Corrina Kane gives an industry perspective.

This week the government announced the first meeting of the newly formed HealthTech Advisory Board. The board is chaired by celebrity doctor/author Ben Goldacre alongside a host of digital health academics, financiers and industry leaders. Reporting directly into the Health Secretary, Matt Hancock, they have the formidable task of advising him on ways the NHS can improve patient outcomes and reduce staff workload through technology and innovation.

The news comes on the back of the excellent Healthcare Partnership Network event in Milton Keynes earlier this month. Lumeon attended the HPN for the first time this year, and the team came away feeling positive about the people they met and discussions they had. There’s a real sense of energy and momentum in the NHS around change, innovation, and technology. Attendees from the NHS had made an effort to identify their technology investment areas and were open to discussing their issues and plans.

This type of event goes some way to breaking the barriers between technology providers, and those in need of provision. However, it’s small-scale and relies upon buyers taking precious time away from the office, and sellers investing the time and money to show up, again and again, in the hope that interesting discussions will turn into customers. What’s really needed is systemic infrastructure change to support successful deployment of incoming technological innovation.

The new Health Secretary is certainly talking the talk when it comes to improving technology, IT systems, and innovation in the NHS. I hope his new advisory board has the teeth to make some change when it comes to their mandate of assisting with policy creation, decision making, and ideation.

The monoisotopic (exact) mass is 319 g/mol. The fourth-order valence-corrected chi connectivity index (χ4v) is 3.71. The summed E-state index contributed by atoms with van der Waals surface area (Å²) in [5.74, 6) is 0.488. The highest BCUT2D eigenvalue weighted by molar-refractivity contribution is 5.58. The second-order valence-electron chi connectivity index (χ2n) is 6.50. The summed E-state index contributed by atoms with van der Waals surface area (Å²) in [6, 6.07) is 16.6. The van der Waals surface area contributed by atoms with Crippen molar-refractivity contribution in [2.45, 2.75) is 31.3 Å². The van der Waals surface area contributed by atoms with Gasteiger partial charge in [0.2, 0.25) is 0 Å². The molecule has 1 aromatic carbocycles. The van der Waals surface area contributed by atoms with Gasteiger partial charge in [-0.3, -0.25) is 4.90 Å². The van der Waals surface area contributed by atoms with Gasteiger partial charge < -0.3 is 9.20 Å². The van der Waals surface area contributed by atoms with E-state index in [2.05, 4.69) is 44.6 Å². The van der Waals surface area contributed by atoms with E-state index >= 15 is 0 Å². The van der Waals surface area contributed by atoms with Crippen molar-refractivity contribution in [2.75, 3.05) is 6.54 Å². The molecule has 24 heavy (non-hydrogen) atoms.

As a fast-growing SME tackling exactly the matter of improving patient outcomes and reducing staff workload, what would I put on the agenda?

Procurement. Just as health service operations have historically been set up solely for the convenience of providers, and not service users; procurement frameworks are set up solely for the convenience of buyers, not sellers. Frameworks were meant to enable buyers to buy without lengthy tendering processes, but have had the unintended consequence of making it very difficult, expensive and time-consuming for SMEs to be in a position to be bought. What you end up with is the same old names with the same old systems the NHS is pushing to improve getting a leg-up. As a smaller company with an innovative solution, you build a customer base despite procurement processes, rather than because of them. A host of organisations and groups have sprung up to support SMEs find the cracks to slip through. As sellers, we are schooled in truly understanding customer needs and how to sell well. But, until the NHS learns how to buy well, technology innovators will take their solutions to other more amenable markets.

What would you put on the agenda for the HealthTech Advisory Board?